Care Transformation Center Blog

Don't take your eye off inpatient care coordination opportunities

Atul Gawande’s recent piece provided a behind the scenes look at The Cheesecake Factory and potential lessons for health systems.  In “Big Med,” Dr. Gawande discussed his mother’s knee replacement surgery and the 63 different people involved in her care—not  counting the bioengineers, pharmacists, and other support staff.

Based on his account, it would appear his mother’s surgery was a routine and fortunately successful operation. For many patients, however, coordination and communication among the inpatient care team results in gaps that can have a moderate to severe impact on safety, quality of care, and readmissions.

Many organizations investing in care coordination, but execution is key to success

With the increased focus on readmissions, many organizations have been investing in resources to support patient transitions and ambulatory care management, but effectively coordinating among caregivers during the inpatient stay remains a key opportunity.

Across various Advisory Board research programs, we’ve assessed key tactics to improve inpatient care coordination. While your hospital likely uses some of these tactics already, actual execution on the approaches is a key differentiator in determining success beyond implementation.

Three strategies to improve inpatient care coordination

Here’s a quick round-up of ideas for how to optimize approaches for boosting communication and coordination of the inpatient care team.

  • New care management staffing models: With so many roles involved in coordinating patient care, some responsibilities can fall through the cracks. To set clear accountability for ensuring patients are set up for a safe transition, some organizations have created specialized roles within case management to allow staff to focus on tasks that best fit their competencies. For example, creating referral specialists to work on discharge options vs. case managers who can dedicate their time solely to direct patient and care team interaction. One organization we interviewed has adopted a dyad model that pairs case managers and social workers to promote improved synergies and efficiencies in how they manage common patients.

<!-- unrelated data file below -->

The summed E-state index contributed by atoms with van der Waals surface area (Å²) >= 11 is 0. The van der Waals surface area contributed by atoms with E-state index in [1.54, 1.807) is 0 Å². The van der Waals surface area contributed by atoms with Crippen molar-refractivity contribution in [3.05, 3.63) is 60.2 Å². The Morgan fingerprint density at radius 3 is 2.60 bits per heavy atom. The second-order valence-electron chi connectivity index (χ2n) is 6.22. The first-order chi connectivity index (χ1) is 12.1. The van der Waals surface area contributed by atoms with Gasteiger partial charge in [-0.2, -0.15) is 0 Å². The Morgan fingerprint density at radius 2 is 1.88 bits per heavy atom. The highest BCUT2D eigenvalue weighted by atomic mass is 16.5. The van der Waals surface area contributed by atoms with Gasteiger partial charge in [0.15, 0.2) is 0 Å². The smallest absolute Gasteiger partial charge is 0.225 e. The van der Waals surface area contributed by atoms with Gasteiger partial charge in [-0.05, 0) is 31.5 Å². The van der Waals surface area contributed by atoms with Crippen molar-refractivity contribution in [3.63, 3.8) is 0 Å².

• Revitalized interdisciplinary rounding: As simple as the concept is, interdisciplinary rounding continues to be a challenge, given the logistics involved with orchestrating everything required to make these huddles effective. Organizations that have been successful in instituting effective rounds have ensured clear staff accountability for attending and contributing to rounds, a consistent and concise format for the conversation, mechanisms for capturing information discussed, and have selectively broadened the scope of traditional caregivers involved in the process. For example, post-acute care liaisons help prepare the patient for discharge and ensure that the most appropriate post-acute site is selected.
  • Patient-friendly communication: Patients are particularly vulnerable to confusion and information overload during the inpatient stay, so it’s important to evaluate how providers are communicating key information to patients and their families. From revamping patient whiteboards to actually producing a daily care plan from the EMR translated into patient-friendly terms, providing patients with easy to understand information can improve the quality of care transitions and prevent unnecessary readmissions. Organizations are revising basic strategies- such as motivational interviewing – to ensure that the patient education moment is as valuable as possible. 

More resources on care coordination

For more information about resources for improving provider communication and coordination, check out the following studies:

To learn more about creating a strong platform for care management that spans the full continuum, save your seat at one of the Health Care Advisory Board's upcoming national meetings. Our latest research will provide insights and case studies on how to:

  • Establish a care management enterprise focused on capturing value from avoidable utilization and higher-quality care
  • Implement care management approaches that improve outcomes for high-cost, complex patients
  • Position health management leaders and functions to contribute to near-term success and the broader organizational transformation

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